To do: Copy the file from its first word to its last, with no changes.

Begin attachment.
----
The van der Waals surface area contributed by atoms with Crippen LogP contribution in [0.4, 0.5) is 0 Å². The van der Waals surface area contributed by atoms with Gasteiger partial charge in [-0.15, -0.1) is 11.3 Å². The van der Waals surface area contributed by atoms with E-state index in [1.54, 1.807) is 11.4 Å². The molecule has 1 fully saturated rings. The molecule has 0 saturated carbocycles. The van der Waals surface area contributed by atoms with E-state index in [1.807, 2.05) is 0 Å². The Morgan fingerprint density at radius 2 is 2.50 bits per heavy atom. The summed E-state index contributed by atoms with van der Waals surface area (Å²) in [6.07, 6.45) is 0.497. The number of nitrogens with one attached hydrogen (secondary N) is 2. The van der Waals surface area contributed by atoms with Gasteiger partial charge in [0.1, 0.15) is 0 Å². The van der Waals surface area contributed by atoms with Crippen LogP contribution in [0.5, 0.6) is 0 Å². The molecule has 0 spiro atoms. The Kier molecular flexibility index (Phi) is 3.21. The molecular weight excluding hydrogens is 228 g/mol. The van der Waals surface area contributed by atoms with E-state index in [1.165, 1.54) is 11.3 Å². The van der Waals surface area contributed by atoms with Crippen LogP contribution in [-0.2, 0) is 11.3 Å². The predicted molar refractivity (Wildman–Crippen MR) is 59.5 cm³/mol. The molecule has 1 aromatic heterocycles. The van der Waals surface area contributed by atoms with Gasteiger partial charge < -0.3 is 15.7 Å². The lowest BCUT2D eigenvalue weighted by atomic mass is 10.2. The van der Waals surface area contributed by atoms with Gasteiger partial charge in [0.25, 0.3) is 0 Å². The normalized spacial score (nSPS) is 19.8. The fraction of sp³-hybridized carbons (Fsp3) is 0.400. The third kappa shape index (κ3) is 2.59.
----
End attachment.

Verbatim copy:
The van der Waals surface area contributed by atoms with Crippen LogP contribution in [0.4, 0.5) is 0 Å². The van der Waals surface area contributed by atoms with Gasteiger partial charge in [-0.15, -0.1) is 11.3 Å². The van der Waals surface area contributed by atoms with E-state index in [1.54, 1.807) is 11.4 Å². The molecule has 1 fully saturated rings. The molecule has 0 saturated carbocycles. The van der Waals surface area contributed by atoms with E-state index in [1.807, 2.05) is 0 Å². The Morgan fingerprint density at radius 2 is 2.50 bits per heavy atom. The summed E-state index contributed by atoms with van der Waals surface area (Å²) in [6.07, 6.45) is 0.497. The number of nitrogens with one attached hydrogen (secondary N) is 2. The van der Waals surface area contributed by atoms with Gasteiger partial charge in [0.1, 0.15) is 0 Å². The van der Waals surface area contributed by atoms with Crippen LogP contribution in [0.5, 0.6) is 0 Å². The molecule has 0 spiro atoms. The Kier molecular flexibility index (Phi) is 3.21. The molecular weight excluding hydrogens is 228 g/mol. The van der Waals surface area contributed by atoms with E-state index in [1.165, 1.54) is 11.3 Å². The van der Waals surface area contributed by atoms with Crippen LogP contribution in [-0.2, 0) is 11.3 Å². The predicted molar refractivity (Wildman–Crippen MR) is 59.5 cm³/mol. The molecule has 1 aromatic heterocycles. The van der Waals surface area contributed by atoms with Gasteiger partial charge < -0.3 is 15.7 Å². The lowest BCUT2D eigenvalue weighted by atomic mass is 10.2. The van der Waals surface area contributed by atoms with Gasteiger partial charge in [0.25, 0.3) is 0 Å². The normalized spacial score (nSPS) is 19.8. The fraction of sp³-hybridized carbons (Fsp3) is 0.400. The third kappa shape index (κ3) is 2.59.